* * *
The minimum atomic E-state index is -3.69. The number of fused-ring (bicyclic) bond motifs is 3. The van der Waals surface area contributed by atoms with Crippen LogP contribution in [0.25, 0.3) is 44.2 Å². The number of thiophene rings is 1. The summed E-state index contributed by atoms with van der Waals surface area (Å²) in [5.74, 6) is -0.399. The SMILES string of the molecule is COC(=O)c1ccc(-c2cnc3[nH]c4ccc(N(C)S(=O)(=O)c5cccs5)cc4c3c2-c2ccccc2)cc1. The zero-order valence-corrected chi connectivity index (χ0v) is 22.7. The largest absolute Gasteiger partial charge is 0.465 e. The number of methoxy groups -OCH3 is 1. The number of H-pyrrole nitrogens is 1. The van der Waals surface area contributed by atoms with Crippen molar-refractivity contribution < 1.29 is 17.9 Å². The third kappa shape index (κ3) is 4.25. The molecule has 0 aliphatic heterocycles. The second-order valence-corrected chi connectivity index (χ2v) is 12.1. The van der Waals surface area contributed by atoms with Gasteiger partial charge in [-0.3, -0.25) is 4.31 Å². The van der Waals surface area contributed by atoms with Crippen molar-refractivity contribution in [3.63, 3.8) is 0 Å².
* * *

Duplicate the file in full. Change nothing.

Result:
The minimum atomic E-state index is -3.69. The number of fused-ring (bicyclic) bond motifs is 3. The van der Waals surface area contributed by atoms with Crippen LogP contribution in [0.25, 0.3) is 44.2 Å². The number of thiophene rings is 1. The summed E-state index contributed by atoms with van der Waals surface area (Å²) in [5.74, 6) is -0.399. The SMILES string of the molecule is COC(=O)c1ccc(-c2cnc3[nH]c4ccc(N(C)S(=O)(=O)c5cccs5)cc4c3c2-c2ccccc2)cc1. The zero-order valence-corrected chi connectivity index (χ0v) is 22.7. The largest absolute Gasteiger partial charge is 0.465 e. The number of methoxy groups -OCH3 is 1. The number of H-pyrrole nitrogens is 1. The van der Waals surface area contributed by atoms with Crippen molar-refractivity contribution < 1.29 is 17.9 Å². The third kappa shape index (κ3) is 4.25. The molecule has 0 aliphatic heterocycles. The second-order valence-corrected chi connectivity index (χ2v) is 12.1. The van der Waals surface area contributed by atoms with Gasteiger partial charge in [-0.3, -0.25) is 4.31 Å². The van der Waals surface area contributed by atoms with Crippen molar-refractivity contribution in [3.63, 3.8) is 0 Å².